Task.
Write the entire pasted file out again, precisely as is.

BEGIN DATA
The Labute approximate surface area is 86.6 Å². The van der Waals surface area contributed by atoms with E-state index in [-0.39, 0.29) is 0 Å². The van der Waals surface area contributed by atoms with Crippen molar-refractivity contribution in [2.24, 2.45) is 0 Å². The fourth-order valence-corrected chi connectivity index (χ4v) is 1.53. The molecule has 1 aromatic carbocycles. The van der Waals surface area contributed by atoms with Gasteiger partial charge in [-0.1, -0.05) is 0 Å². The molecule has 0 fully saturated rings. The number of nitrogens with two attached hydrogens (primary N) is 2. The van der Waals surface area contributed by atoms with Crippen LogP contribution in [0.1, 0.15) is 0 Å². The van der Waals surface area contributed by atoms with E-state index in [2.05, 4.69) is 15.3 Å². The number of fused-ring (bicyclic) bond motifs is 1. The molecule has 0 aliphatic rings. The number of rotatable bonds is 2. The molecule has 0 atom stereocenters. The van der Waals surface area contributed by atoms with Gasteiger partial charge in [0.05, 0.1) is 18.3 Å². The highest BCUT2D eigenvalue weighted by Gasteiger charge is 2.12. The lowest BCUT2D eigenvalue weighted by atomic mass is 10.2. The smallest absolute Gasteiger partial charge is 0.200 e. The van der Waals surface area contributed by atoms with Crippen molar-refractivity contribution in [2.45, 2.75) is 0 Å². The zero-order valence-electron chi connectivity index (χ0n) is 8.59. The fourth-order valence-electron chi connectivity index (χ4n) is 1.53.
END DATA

The Labute approximate surface area is 86.6 Å². The van der Waals surface area contributed by atoms with E-state index in [-0.39, 0.29) is 0 Å². The van der Waals surface area contributed by atoms with Crippen molar-refractivity contribution in [2.24, 2.45) is 0 Å². The fourth-order valence-corrected chi connectivity index (χ4v) is 1.53. The molecule has 1 aromatic carbocycles. The van der Waals surface area contributed by atoms with Gasteiger partial charge in [-0.1, -0.05) is 0 Å². The molecule has 0 fully saturated rings. The number of nitrogens with two attached hydrogens (primary N) is 2. The van der Waals surface area contributed by atoms with Crippen LogP contribution in [0.1, 0.15) is 0 Å². The van der Waals surface area contributed by atoms with E-state index in [2.05, 4.69) is 15.3 Å². The number of fused-ring (bicyclic) bond motifs is 1. The molecule has 0 aliphatic rings. The number of rotatable bonds is 2. The molecule has 0 atom stereocenters. The van der Waals surface area contributed by atoms with Gasteiger partial charge in [0.05, 0.1) is 18.3 Å². The highest BCUT2D eigenvalue weighted by Gasteiger charge is 2.12. The lowest BCUT2D eigenvalue weighted by atomic mass is 10.2. The smallest absolute Gasteiger partial charge is 0.200 e. The van der Waals surface area contributed by atoms with Crippen molar-refractivity contribution in [2.45, 2.75) is 0 Å². The zero-order valence-electron chi connectivity index (χ0n) is 8.59. The fourth-order valence-electron chi connectivity index (χ4n) is 1.53.